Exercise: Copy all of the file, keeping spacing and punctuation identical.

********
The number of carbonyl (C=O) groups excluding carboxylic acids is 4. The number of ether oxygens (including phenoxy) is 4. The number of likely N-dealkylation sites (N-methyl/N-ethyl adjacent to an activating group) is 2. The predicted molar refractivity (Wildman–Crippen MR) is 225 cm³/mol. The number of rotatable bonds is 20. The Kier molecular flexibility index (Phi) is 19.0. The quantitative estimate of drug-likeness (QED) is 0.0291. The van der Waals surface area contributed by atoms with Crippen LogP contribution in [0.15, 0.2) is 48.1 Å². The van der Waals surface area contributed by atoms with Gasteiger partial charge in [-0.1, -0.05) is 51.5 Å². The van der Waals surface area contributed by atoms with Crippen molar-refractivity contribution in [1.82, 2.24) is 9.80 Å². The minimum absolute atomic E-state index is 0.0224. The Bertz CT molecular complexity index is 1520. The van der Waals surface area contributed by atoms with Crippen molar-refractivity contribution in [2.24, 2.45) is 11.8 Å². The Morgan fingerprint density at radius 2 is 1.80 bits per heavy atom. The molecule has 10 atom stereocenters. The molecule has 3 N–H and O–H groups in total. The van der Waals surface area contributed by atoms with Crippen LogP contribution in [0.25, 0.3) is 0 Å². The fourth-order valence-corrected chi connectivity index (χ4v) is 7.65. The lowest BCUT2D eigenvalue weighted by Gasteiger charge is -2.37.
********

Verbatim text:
The number of carbonyl (C=O) groups excluding carboxylic acids is 4. The number of ether oxygens (including phenoxy) is 4. The number of likely N-dealkylation sites (N-methyl/N-ethyl adjacent to an activating group) is 2. The predicted molar refractivity (Wildman–Crippen MR) is 225 cm³/mol. The number of rotatable bonds is 20. The Kier molecular flexibility index (Phi) is 19.0. The quantitative estimate of drug-likeness (QED) is 0.0291. The van der Waals surface area contributed by atoms with Crippen LogP contribution in [0.15, 0.2) is 48.1 Å². The van der Waals surface area contributed by atoms with Gasteiger partial charge in [-0.1, -0.05) is 51.5 Å². The van der Waals surface area contributed by atoms with Crippen molar-refractivity contribution in [1.82, 2.24) is 9.80 Å². The minimum absolute atomic E-state index is 0.0224. The Bertz CT molecular complexity index is 1520. The van der Waals surface area contributed by atoms with Crippen molar-refractivity contribution in [2.24, 2.45) is 11.8 Å². The Morgan fingerprint density at radius 2 is 1.80 bits per heavy atom. The molecule has 10 atom stereocenters. The molecule has 3 N–H and O–H groups in total. The van der Waals surface area contributed by atoms with Crippen LogP contribution in [0.25, 0.3) is 0 Å². The fourth-order valence-corrected chi connectivity index (χ4v) is 7.65. The lowest BCUT2D eigenvalue weighted by Gasteiger charge is -2.37.